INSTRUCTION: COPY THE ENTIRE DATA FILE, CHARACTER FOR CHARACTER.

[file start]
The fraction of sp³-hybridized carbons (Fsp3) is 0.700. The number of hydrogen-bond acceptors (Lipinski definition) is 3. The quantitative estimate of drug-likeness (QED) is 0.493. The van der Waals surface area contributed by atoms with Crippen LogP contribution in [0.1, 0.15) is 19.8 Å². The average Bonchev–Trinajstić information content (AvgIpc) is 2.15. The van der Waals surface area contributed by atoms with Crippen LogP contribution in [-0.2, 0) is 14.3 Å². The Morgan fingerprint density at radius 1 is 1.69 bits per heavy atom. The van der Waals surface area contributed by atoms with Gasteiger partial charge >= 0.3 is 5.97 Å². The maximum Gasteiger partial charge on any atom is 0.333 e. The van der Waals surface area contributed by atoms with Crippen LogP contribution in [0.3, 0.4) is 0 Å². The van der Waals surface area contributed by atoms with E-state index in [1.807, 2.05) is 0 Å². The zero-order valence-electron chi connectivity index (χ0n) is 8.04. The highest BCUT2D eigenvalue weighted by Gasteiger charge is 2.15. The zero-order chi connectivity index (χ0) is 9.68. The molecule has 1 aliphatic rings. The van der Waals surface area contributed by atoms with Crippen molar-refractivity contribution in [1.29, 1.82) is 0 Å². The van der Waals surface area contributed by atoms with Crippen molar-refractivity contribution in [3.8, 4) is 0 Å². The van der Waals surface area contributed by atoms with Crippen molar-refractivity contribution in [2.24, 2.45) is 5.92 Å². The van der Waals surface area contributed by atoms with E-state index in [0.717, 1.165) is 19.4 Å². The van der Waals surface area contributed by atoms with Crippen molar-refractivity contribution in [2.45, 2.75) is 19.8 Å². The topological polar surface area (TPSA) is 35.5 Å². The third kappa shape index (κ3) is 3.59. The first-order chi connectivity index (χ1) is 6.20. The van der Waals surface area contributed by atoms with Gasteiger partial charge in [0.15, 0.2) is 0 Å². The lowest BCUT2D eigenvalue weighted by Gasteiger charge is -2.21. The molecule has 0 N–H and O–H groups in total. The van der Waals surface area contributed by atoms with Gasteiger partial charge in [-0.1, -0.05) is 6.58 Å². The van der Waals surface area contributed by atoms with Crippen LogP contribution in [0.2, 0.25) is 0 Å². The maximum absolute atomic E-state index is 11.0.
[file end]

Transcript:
The fraction of sp³-hybridized carbons (Fsp3) is 0.700. The number of hydrogen-bond acceptors (Lipinski definition) is 3. The quantitative estimate of drug-likeness (QED) is 0.493. The van der Waals surface area contributed by atoms with Crippen LogP contribution in [0.1, 0.15) is 19.8 Å². The average Bonchev–Trinajstić information content (AvgIpc) is 2.15. The van der Waals surface area contributed by atoms with Crippen LogP contribution in [-0.2, 0) is 14.3 Å². The Morgan fingerprint density at radius 1 is 1.69 bits per heavy atom. The van der Waals surface area contributed by atoms with Gasteiger partial charge >= 0.3 is 5.97 Å². The maximum Gasteiger partial charge on any atom is 0.333 e. The van der Waals surface area contributed by atoms with Crippen LogP contribution in [0.3, 0.4) is 0 Å². The van der Waals surface area contributed by atoms with E-state index in [1.807, 2.05) is 0 Å². The zero-order valence-electron chi connectivity index (χ0n) is 8.04. The highest BCUT2D eigenvalue weighted by Gasteiger charge is 2.15. The zero-order chi connectivity index (χ0) is 9.68. The molecule has 1 aliphatic rings. The van der Waals surface area contributed by atoms with Crippen molar-refractivity contribution in [1.29, 1.82) is 0 Å². The van der Waals surface area contributed by atoms with Crippen molar-refractivity contribution in [3.8, 4) is 0 Å². The van der Waals surface area contributed by atoms with Crippen molar-refractivity contribution in [2.24, 2.45) is 5.92 Å². The van der Waals surface area contributed by atoms with E-state index in [0.717, 1.165) is 19.4 Å². The van der Waals surface area contributed by atoms with Crippen molar-refractivity contribution in [2.45, 2.75) is 19.8 Å². The topological polar surface area (TPSA) is 35.5 Å². The third kappa shape index (κ3) is 3.59. The first-order chi connectivity index (χ1) is 6.20. The van der Waals surface area contributed by atoms with Gasteiger partial charge in [0.15, 0.2) is 0 Å². The lowest BCUT2D eigenvalue weighted by Gasteiger charge is -2.21. The molecule has 0 N–H and O–H groups in total. The van der Waals surface area contributed by atoms with Gasteiger partial charge in [-0.1, -0.05) is 6.58 Å². The van der Waals surface area contributed by atoms with Crippen LogP contribution in [0.2, 0.25) is 0 Å². The maximum absolute atomic E-state index is 11.0.